Version: 1.0

Published: March 29, 2023

INACTIVE: Compost Additions to Grazed Grasslands

The American Carbon Registry (ACR) methodology for Greenhouse Gas Emission Reductions from Compost Additions to Grazed Grasslands is inactive and ineligible for crediting projects on ACR. ACR has determined that the methodology requires updates to measurement, monitoring, reporting and verification requirements to be consistent with the current version of the ACR Standard.

Methodology History

The methodology accounts for the carbon sequestration and avoided greenhouse gas (GHG) emissions related to compost additions to grazed grasslands. The methodology was developed by Terra Global Capital with support from the Environmental Defense Fund, Silver Lab at the University of California Berkeley, and the Marin Carbon Project.

Adding compost to grazed grasslands has been demonstrated to be an effective way to increase soil carbon sequestration and avoid emissions related to the anaerobic decomposition of organic waste material in landfills. Grazed grasslands represent a large portion of agricultural working lands, and a number of recent studies have highlighted that globally grasslands are in a state of degradation.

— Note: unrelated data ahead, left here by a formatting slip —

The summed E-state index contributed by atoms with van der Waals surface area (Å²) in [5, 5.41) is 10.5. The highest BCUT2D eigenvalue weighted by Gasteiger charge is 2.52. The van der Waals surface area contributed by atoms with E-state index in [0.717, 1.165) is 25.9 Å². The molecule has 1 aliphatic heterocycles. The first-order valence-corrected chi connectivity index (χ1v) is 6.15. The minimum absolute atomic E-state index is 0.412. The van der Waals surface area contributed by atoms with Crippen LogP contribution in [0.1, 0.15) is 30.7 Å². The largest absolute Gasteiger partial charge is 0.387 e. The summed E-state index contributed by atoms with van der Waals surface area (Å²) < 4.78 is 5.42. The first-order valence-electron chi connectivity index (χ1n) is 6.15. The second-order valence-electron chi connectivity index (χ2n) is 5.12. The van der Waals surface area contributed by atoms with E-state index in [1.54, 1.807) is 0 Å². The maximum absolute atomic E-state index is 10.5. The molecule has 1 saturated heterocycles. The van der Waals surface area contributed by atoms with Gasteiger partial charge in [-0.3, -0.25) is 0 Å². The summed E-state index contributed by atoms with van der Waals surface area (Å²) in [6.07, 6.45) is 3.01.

The methodology provides a quantification framework for emissions reductions from a number of activities including avoiding anaerobic decomposition of organic material used in compost production, directly increasing soil organic carbon (SOC) content by applying compost to grazed fields, and indirectly increasing SOC sequestration through enhanced plant growth in amended fields. Apart from the economic benefit of increased forage production, applying compost to grazed grasslands also has many environmental co-benefits such as improved soil quality, decreased risk of water and wind erosion by increasing soil aggregation, and increased nutrient and water availability for vegetation.

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Version 1.0

Previously approved version